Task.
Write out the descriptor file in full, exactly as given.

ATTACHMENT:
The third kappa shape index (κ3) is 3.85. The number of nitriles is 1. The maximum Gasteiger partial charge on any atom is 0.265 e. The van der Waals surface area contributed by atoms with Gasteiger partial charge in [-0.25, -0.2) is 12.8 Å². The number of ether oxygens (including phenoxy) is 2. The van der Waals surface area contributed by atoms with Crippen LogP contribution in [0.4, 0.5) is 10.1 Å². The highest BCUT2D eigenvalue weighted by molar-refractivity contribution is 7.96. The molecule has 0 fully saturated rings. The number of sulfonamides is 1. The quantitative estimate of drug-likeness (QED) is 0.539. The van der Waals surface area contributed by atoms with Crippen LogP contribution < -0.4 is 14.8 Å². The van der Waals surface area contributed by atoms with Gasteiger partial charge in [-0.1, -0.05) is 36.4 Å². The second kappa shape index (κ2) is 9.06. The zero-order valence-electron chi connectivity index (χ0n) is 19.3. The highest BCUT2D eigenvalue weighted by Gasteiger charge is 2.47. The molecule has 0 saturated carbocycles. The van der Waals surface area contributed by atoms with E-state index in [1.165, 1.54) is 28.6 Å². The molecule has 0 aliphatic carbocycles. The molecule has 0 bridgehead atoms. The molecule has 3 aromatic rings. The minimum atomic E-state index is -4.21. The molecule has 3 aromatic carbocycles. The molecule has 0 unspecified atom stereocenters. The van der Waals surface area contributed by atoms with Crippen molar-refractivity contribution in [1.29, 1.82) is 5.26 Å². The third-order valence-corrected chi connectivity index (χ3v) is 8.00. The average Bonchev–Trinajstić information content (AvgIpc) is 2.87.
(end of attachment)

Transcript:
The third kappa shape index (κ3) is 3.85. The number of nitriles is 1. The maximum Gasteiger partial charge on any atom is 0.265 e. The van der Waals surface area contributed by atoms with Gasteiger partial charge in [-0.25, -0.2) is 12.8 Å². The number of ether oxygens (including phenoxy) is 2. The van der Waals surface area contributed by atoms with Crippen LogP contribution in [0.4, 0.5) is 10.1 Å². The highest BCUT2D eigenvalue weighted by molar-refractivity contribution is 7.96. The molecule has 0 fully saturated rings. The number of sulfonamides is 1. The quantitative estimate of drug-likeness (QED) is 0.539. The van der Waals surface area contributed by atoms with Crippen LogP contribution < -0.4 is 14.8 Å². The van der Waals surface area contributed by atoms with Gasteiger partial charge in [-0.1, -0.05) is 36.4 Å². The second kappa shape index (κ2) is 9.06. The zero-order valence-electron chi connectivity index (χ0n) is 19.3. The highest BCUT2D eigenvalue weighted by Gasteiger charge is 2.47. The molecule has 0 saturated carbocycles. The van der Waals surface area contributed by atoms with E-state index in [1.165, 1.54) is 28.6 Å². The molecule has 0 aliphatic carbocycles. The molecule has 0 bridgehead atoms. The molecule has 3 aromatic rings. The minimum atomic E-state index is -4.21. The molecule has 3 aromatic carbocycles. The molecule has 0 unspecified atom stereocenters. The van der Waals surface area contributed by atoms with Crippen molar-refractivity contribution in [1.29, 1.82) is 5.26 Å². The third-order valence-corrected chi connectivity index (χ3v) is 8.00. The average Bonchev–Trinajstić information content (AvgIpc) is 2.87.